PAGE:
I can’t quite remember how I started baking bread. I know my brother visited for Christmas a couple of years back and mentioned he’d been baking, even offering to do a loaf for Christmas dinner. That was my first indication that the making of bread was not some mystical craft one must be born into. I wish I’d taken him up on his offer, I might’ve got started sooner. In March last year, I came across a video of Paul Hollywood making a simple white loaf. “That seems do-able,” I thought. He was using oil to knead, too, which eased some concerns I’d had about how much flour to use and how easy it might be to ruin the dough early in the process.
But as to why I watched a video of Paul Hollywood making bread, and why I decided to actually try it, I have no idea. My only previous attempt at baking (a jam sponge I made when I was 9) had been a catastrophic failure. Cooking is something you roll with, but baking has to be perfect before it goes in the oven. There’s no fixing it, and I think that discouraged me for a very long time.
I gave the white loaf a try, and it was a failure. Quelle surprise. Here’s what I find interesting, though: it was a failure, but not a catastrophic failure. Rebecca insists the loaf was edible. I disagree, but the point is that I saw what I’d made and figured I could easily do better next time. It might have been less of a loaf and more of a baked dough lump, but it wasn’t too far off the mark for a first try. It looked sort of like a loaf, it sort of had the structure of a loaf… it wasn’t enough to make me throw my floured hands in the air and say “fuck it, baking bread isn’t for me”. Worth a second look, thought I, so what’s the harm in another try? It came out like this.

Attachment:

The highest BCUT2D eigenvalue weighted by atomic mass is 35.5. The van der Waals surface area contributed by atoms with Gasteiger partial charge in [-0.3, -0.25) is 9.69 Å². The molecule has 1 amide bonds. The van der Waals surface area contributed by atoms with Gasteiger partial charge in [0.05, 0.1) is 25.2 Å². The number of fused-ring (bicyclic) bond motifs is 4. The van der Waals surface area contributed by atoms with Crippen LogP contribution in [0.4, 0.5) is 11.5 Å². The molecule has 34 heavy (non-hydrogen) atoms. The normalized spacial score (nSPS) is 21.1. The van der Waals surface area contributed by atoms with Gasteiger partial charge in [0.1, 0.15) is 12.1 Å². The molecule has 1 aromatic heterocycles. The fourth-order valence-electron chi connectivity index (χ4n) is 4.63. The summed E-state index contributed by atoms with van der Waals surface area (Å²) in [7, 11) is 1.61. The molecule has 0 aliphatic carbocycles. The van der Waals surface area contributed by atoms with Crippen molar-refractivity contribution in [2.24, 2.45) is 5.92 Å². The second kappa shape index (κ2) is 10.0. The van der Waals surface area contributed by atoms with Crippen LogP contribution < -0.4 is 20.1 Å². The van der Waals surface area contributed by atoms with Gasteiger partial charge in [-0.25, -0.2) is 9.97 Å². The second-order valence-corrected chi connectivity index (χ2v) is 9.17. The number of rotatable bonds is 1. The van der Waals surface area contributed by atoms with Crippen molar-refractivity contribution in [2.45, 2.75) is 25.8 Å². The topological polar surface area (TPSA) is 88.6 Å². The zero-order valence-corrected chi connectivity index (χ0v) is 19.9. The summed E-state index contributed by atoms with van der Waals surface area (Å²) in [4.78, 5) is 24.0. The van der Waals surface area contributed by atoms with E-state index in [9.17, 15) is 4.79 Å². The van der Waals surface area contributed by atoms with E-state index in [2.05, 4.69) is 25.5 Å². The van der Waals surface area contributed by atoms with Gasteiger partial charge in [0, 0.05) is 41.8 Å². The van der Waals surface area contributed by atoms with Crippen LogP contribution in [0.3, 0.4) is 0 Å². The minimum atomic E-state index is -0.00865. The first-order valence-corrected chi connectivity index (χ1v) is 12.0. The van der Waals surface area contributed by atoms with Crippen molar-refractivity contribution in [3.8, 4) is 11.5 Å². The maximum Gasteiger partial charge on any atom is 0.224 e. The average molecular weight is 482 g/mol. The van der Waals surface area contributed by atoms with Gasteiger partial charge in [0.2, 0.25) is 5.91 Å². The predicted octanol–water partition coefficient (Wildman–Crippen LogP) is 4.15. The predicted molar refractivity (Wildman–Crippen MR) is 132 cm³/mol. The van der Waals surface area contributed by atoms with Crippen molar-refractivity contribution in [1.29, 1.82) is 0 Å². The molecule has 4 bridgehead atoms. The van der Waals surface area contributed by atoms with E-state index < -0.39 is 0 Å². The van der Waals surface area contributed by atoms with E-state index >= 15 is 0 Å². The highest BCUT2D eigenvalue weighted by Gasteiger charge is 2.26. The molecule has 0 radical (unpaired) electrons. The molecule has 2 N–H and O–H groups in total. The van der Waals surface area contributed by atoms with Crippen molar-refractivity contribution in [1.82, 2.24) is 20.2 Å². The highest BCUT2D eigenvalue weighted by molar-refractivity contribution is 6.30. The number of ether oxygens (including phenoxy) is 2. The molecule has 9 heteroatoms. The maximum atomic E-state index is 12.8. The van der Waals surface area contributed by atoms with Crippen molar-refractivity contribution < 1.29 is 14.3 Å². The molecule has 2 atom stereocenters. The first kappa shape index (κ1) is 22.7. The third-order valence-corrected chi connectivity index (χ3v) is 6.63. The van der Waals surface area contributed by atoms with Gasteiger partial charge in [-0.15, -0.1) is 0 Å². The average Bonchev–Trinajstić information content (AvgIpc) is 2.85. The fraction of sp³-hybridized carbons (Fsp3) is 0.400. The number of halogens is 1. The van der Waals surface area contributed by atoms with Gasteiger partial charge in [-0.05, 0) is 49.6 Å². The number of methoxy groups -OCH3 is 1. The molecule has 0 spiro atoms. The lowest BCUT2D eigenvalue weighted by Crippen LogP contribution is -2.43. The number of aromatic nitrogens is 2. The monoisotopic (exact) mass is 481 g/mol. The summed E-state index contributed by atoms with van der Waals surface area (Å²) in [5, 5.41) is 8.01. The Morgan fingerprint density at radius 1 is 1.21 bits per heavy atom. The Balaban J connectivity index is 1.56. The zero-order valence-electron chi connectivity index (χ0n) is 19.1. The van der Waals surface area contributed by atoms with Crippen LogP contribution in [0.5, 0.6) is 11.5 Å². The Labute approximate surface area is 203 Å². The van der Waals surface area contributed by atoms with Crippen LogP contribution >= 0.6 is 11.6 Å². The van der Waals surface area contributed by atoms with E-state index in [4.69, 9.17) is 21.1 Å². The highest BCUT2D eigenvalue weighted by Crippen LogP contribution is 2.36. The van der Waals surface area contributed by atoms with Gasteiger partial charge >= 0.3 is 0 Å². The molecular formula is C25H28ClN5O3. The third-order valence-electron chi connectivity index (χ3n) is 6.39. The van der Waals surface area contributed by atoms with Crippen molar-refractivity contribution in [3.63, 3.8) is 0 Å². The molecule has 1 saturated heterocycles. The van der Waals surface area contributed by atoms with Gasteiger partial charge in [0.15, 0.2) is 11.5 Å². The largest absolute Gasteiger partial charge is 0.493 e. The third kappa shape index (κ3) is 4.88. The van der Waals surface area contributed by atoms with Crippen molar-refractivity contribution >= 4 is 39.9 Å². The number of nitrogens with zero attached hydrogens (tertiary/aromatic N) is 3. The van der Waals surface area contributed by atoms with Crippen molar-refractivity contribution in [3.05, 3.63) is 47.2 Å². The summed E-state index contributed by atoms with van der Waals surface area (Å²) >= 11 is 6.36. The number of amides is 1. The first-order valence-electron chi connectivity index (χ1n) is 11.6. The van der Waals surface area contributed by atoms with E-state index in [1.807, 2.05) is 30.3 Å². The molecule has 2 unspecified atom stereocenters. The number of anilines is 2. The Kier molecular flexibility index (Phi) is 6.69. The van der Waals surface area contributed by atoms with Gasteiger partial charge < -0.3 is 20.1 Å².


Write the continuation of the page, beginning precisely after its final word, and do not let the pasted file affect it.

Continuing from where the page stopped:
Now, you’re probably looking at that loaf and imagining how it tastes. I’m going to tell you that you’re probably giving me too much credit. That is a very attractive loaf of bread up there, but the picture doesn’t accurately reflect how it tasted. It was leagues ahead of the Baked Dough Lump, to be sure, but it was too soft, didn’t have enough salt, the crust wasn’t right etc. In spite of what amounts to two failures in a row, I found myself even more committed to getting that damn white loaf right.
This, here, is what I love and find so addictive about making bread. It’s something you work on slowly, tweaking and improving every single time. Try a little more or less water, try proving a little longer, try shaping it differently, using more salt, deeper slashes on top. You learn something every single time, and what’s more, you get a fresh loaf of bread for your efforts. It’s not an abstract reward, you don’t have to imagine or estimate at all what effect your tweaking is having – it’s right there in the loaf you baked yourself. It’s a wonderfully immediate response, and wonderfully delicious too.
I’m currently working on my ciabatta, which is pretty good but doesn’t have a great shape (a problem with extremely wet doughs), and I experimented with a roasted garlic loaf recently which was tasty but could be better. My next loaves are going to be a garlic tear-and-share style bread and a focaccia. After those, I might try some other non-bread recipes such as muffins. Who knows. It’s an exciting, bread-y world out there. If you’re looking for something to do, you should get involved.